Interdum stultus opportuna loquitur...

Friday, September 24, 2004

Techs Gain... Oil Hits $49 again

Note - from June 24th 2009, this blog has migrated from Blogger to a self-hosted version. Click here to go straight there.


I've changed the layout so that only the current day's blatherings appear on the main page; that's a precursor to trying to put a Printer-friendly button onto each little bit of blather.

The problem with that, is that I hate it when tables get chopped in half. I won't put a printer version in place until I can get it to work properly - a page break before each table might work but then I would have to place my variable-length waffling under the table.

There will also be an uptick in the graphical (chart) content of posts soon; it might make the posts themselves longer, or I might break the whole thing up into several chunks so that folks who like to print things out (like me) can print out the bits that interest them rather than the whole lot.

Doubtless I will stuff up the chart-inclusion for the first few goes...

Federal Reserve Open Market Operations

The Fed's OMO desk did two decent-sized repurchases last night -

  • a $5.75 billion overnight with $5.599 billion in Treasury-backed collateral; and
  • a $10 billion 14-day with $9.121 billion in T-backed.

With all that short-term liquidity sloshing in there ought to have been a tradeable move starting at midnight our time (and remember, the Midnight Moonshot is not conditional on liquidity drained from the system - that is, expiring repurchase agreements).

And lo, it came to pass yet again. The early low was set just before 12:01 at 1109.50 (basis the S&P futures December contract), and was touched again at 12:09; in between those two times the market had one attempt to squirt upwards but stalled after a couple of points. However by 12:21 the market was 4 points above its 12:00 and 12:09 levels.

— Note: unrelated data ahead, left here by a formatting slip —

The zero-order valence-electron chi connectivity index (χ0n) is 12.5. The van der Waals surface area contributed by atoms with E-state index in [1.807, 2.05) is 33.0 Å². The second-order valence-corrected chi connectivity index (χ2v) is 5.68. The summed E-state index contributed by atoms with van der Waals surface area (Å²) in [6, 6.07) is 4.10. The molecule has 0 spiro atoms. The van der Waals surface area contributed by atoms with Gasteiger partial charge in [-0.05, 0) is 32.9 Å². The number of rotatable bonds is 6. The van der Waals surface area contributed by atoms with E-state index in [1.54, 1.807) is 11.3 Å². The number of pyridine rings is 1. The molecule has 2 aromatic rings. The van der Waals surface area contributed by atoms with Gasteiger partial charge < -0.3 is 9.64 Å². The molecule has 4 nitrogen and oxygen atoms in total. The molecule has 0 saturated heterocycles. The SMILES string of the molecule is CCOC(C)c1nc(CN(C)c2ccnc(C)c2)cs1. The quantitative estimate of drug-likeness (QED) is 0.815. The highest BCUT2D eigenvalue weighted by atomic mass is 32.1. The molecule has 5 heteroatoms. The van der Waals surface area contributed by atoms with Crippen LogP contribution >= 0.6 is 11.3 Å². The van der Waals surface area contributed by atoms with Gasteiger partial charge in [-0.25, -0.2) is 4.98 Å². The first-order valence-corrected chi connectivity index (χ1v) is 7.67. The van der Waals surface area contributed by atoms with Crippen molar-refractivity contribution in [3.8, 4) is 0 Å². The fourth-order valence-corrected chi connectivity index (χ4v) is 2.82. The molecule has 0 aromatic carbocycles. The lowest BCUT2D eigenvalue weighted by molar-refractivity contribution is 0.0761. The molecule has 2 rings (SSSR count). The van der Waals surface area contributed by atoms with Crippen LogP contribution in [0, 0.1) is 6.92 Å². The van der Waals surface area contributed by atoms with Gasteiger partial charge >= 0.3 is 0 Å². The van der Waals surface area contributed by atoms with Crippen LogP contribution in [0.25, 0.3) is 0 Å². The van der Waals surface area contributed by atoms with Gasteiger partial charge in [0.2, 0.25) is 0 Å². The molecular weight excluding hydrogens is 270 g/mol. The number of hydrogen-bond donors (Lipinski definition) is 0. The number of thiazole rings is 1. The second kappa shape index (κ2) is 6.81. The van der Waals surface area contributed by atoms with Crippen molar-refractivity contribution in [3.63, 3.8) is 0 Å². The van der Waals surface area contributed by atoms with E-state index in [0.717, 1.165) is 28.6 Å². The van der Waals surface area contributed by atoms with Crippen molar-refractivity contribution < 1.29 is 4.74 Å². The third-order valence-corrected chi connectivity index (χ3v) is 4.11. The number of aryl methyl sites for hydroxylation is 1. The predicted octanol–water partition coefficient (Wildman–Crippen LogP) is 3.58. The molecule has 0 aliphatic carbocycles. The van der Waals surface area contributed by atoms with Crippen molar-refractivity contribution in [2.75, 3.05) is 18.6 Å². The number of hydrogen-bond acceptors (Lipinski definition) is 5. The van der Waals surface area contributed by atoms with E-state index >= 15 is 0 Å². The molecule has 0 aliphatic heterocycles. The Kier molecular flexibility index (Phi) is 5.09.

By 1 a.m. our time it had all been given back and the rest of the session was sideways-to-down, except in the Nasdaq where it was just sideways.

That much liquidity should have provided a larger move; you would expect a bigger bang for that many bucks.

Speaking of expectations, I would also have expected a larger proportion of the repurchases to be in Agency-backed and Mortgage-backed collateral, since buyer-of-dud-mortgages Fannie Mae has been caught cooking its books and has been slammed by about 12% over the last two sessions.

Economic Statistics

At 10:30 our time, data on New Jobless Claims were released and were a little bit worse than expected. The jobless claims numbers rose 16,000 to 350,000 (the market expected 340,000). There may have been some Hurricane Effect in the data - that's a given with 4 hurricanes in a month (and another three on the way - all of which are expected to peter out before they Potter Florida).

At Midnight our time the Conference Board's Leading Economic Indicator (LEI) was released.

I have said often - the index doesn't actually lead anything - it is a marketing device more than a sensible economic statistic.

Its components were selected by back-fitting it to economic numbers - so it "leads" history nicely. Whoopee doo, if the process is not properly estimated. And boy, was it ever not properly structured! It ignores all sorts of multiple simultaneous-endogeneities and also ignores the orders of integration of the variables involved. For example, the stock market and money supply are I(1) but with different long-run growth rates; yield spreads, the factory work week and vendor performance are I(0). And those are just some of the variables.

It was built by a process which would get a second-year Econometrics student a FAIL.

Still, Americans - particularly those working in the financial services sector - are more interested in what something's called as opposed to whether it fulfils its purported role.